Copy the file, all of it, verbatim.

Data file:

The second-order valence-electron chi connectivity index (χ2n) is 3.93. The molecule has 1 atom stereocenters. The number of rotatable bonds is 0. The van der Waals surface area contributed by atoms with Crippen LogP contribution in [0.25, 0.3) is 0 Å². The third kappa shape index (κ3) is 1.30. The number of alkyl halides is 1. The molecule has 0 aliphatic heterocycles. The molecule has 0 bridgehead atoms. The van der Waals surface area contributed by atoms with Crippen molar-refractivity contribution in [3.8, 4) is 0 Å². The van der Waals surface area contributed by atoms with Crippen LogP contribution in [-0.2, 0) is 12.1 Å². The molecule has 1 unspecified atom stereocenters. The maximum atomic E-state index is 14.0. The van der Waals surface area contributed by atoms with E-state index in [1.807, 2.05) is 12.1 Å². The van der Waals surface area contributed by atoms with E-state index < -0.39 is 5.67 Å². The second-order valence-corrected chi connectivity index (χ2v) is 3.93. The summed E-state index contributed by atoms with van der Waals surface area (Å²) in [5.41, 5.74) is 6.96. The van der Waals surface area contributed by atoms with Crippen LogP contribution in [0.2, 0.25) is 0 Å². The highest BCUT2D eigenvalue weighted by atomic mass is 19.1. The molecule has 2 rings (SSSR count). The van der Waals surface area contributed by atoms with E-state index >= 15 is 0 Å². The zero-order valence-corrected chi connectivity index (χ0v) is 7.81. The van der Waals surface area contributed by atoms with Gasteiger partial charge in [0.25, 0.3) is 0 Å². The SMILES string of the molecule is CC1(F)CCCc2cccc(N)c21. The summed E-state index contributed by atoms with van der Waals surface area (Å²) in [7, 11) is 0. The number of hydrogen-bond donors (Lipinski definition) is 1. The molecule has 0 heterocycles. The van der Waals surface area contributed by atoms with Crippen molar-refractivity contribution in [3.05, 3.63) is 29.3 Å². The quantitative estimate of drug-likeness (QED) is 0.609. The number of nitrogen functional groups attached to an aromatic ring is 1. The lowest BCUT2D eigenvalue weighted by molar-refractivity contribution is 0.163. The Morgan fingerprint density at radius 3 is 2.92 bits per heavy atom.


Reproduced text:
The second-order valence-electron chi connectivity index (χ2n) is 3.93. The molecule has 1 atom stereocenters. The number of rotatable bonds is 0. The van der Waals surface area contributed by atoms with Crippen LogP contribution in [0.25, 0.3) is 0 Å². The third kappa shape index (κ3) is 1.30. The number of alkyl halides is 1. The molecule has 0 aliphatic heterocycles. The molecule has 0 bridgehead atoms. The van der Waals surface area contributed by atoms with Crippen molar-refractivity contribution in [3.8, 4) is 0 Å². The van der Waals surface area contributed by atoms with Crippen LogP contribution in [-0.2, 0) is 12.1 Å². The molecule has 1 unspecified atom stereocenters. The maximum atomic E-state index is 14.0. The van der Waals surface area contributed by atoms with E-state index in [1.807, 2.05) is 12.1 Å². The van der Waals surface area contributed by atoms with E-state index < -0.39 is 5.67 Å². The second-order valence-corrected chi connectivity index (χ2v) is 3.93. The summed E-state index contributed by atoms with van der Waals surface area (Å²) in [5.41, 5.74) is 6.96. The van der Waals surface area contributed by atoms with Crippen LogP contribution in [0.2, 0.25) is 0 Å². The highest BCUT2D eigenvalue weighted by atomic mass is 19.1. The molecule has 2 rings (SSSR count). The van der Waals surface area contributed by atoms with E-state index >= 15 is 0 Å². The zero-order valence-corrected chi connectivity index (χ0v) is 7.81. The van der Waals surface area contributed by atoms with Gasteiger partial charge in [0.25, 0.3) is 0 Å². The SMILES string of the molecule is CC1(F)CCCc2cccc(N)c21. The summed E-state index contributed by atoms with van der Waals surface area (Å²) in [7, 11) is 0. The number of hydrogen-bond donors (Lipinski definition) is 1. The molecule has 0 heterocycles. The van der Waals surface area contributed by atoms with Crippen molar-refractivity contribution in [3.05, 3.63) is 29.3 Å². The quantitative estimate of drug-likeness (QED) is 0.609. The number of nitrogen functional groups attached to an aromatic ring is 1. The lowest BCUT2D eigenvalue weighted by molar-refractivity contribution is 0.163. The Morgan fingerprint density at radius 3 is 2.92 bits per heavy atom.